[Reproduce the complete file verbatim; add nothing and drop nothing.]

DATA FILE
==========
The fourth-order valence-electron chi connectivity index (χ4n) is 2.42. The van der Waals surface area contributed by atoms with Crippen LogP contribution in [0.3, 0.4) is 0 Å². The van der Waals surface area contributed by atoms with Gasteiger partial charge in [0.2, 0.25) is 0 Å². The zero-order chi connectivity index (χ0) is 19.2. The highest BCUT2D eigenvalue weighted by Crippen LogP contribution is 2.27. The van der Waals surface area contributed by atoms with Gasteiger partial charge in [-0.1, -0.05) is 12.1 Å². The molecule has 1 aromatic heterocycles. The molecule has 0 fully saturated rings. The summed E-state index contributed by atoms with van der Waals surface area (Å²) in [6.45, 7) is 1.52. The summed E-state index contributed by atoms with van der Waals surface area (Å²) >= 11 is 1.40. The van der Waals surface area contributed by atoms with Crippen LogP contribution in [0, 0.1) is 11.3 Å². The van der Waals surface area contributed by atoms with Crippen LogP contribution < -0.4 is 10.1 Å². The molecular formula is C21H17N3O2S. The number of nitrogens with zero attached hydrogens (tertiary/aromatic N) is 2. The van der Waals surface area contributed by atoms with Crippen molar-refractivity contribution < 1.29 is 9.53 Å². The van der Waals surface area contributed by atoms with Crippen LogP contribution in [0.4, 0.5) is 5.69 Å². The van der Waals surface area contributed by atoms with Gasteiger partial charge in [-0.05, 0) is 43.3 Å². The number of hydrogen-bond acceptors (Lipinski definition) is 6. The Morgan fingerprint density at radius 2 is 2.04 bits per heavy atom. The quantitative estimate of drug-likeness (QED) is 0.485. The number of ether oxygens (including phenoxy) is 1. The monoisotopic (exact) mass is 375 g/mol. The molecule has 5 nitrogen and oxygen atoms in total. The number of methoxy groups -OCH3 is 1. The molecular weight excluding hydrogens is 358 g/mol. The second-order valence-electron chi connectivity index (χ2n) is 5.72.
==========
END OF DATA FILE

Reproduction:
The fourth-order valence-electron chi connectivity index (χ4n) is 2.42. The van der Waals surface area contributed by atoms with Crippen LogP contribution in [0.3, 0.4) is 0 Å². The van der Waals surface area contributed by atoms with Gasteiger partial charge in [0.2, 0.25) is 0 Å². The zero-order chi connectivity index (χ0) is 19.2. The highest BCUT2D eigenvalue weighted by Crippen LogP contribution is 2.27. The van der Waals surface area contributed by atoms with Gasteiger partial charge in [-0.1, -0.05) is 12.1 Å². The molecule has 1 aromatic heterocycles. The molecule has 0 fully saturated rings. The summed E-state index contributed by atoms with van der Waals surface area (Å²) in [6.45, 7) is 1.52. The summed E-state index contributed by atoms with van der Waals surface area (Å²) >= 11 is 1.40. The van der Waals surface area contributed by atoms with Crippen LogP contribution in [0, 0.1) is 11.3 Å². The van der Waals surface area contributed by atoms with Crippen LogP contribution < -0.4 is 10.1 Å². The molecular formula is C21H17N3O2S. The number of nitrogens with zero attached hydrogens (tertiary/aromatic N) is 2. The van der Waals surface area contributed by atoms with Crippen molar-refractivity contribution < 1.29 is 9.53 Å². The van der Waals surface area contributed by atoms with Crippen LogP contribution in [0.4, 0.5) is 5.69 Å². The van der Waals surface area contributed by atoms with Gasteiger partial charge in [-0.05, 0) is 43.3 Å². The number of hydrogen-bond acceptors (Lipinski definition) is 6. The Morgan fingerprint density at radius 2 is 2.04 bits per heavy atom. The quantitative estimate of drug-likeness (QED) is 0.485. The number of ether oxygens (including phenoxy) is 1. The monoisotopic (exact) mass is 375 g/mol. The molecule has 5 nitrogen and oxygen atoms in total. The number of methoxy groups -OCH3 is 1. The molecular weight excluding hydrogens is 358 g/mol. The second-order valence-electron chi connectivity index (χ2n) is 5.72.